The Satpanth Ismaili Muslims of South Asia have a beautiful tradition of religious poetry called Ginans which they have sung for many centuries in daily rituals. This small Shi'a community has spread from India to other continents, but it has held fast to the practice of singing Ginans.
Composed in Indian languages and idiom, the Ginans illustrate how Muslims were influenced by the surrounding cultures and philosophies, and created new ways of expressing their beliefs and values. Although this living tradition of religious songs is central to Ismaili practice, only a handful of studies have dealt with the subject.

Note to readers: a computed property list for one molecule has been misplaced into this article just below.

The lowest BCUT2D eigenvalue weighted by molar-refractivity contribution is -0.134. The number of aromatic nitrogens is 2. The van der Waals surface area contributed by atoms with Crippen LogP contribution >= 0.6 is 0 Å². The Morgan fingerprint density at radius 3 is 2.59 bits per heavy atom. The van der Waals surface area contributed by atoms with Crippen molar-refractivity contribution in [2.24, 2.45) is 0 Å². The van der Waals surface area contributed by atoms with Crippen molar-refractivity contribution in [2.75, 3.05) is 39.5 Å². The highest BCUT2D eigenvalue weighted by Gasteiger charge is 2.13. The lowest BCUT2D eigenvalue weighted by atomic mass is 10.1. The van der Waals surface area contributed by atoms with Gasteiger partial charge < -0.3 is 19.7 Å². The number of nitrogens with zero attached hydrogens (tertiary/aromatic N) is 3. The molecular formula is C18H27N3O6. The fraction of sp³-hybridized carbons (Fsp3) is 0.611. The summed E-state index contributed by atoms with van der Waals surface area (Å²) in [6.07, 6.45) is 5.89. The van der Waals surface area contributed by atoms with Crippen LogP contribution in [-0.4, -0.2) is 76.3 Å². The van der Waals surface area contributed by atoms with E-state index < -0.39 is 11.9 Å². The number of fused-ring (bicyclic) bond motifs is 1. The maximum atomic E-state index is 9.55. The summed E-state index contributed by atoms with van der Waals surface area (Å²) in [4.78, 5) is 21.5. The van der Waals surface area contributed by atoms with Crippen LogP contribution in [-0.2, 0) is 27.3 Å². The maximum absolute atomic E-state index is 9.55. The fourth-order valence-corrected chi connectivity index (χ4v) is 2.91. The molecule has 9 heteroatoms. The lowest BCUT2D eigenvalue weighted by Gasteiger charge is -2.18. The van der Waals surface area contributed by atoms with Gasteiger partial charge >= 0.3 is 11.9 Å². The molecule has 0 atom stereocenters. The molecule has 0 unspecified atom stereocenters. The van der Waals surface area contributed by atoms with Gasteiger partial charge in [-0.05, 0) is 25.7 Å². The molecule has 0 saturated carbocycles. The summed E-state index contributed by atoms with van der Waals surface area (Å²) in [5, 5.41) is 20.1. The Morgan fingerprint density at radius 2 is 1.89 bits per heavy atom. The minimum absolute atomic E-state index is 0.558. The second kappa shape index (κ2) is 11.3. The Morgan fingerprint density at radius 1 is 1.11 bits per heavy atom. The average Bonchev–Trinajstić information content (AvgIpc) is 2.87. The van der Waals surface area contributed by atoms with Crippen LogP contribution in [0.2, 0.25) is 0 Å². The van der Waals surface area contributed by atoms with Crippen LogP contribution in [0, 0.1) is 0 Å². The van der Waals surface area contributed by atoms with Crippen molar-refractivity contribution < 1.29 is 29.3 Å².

This collection of essays on the Ginans by academic scholars and community enthusiasts is written in honour of Zawahir Moir, one of the earliest scholars of the Ginans. She has dedicated her life to their study and spent many years preparing a catalogue of Ginan manuscripts housed at the Institute of Ismaili Studies, London.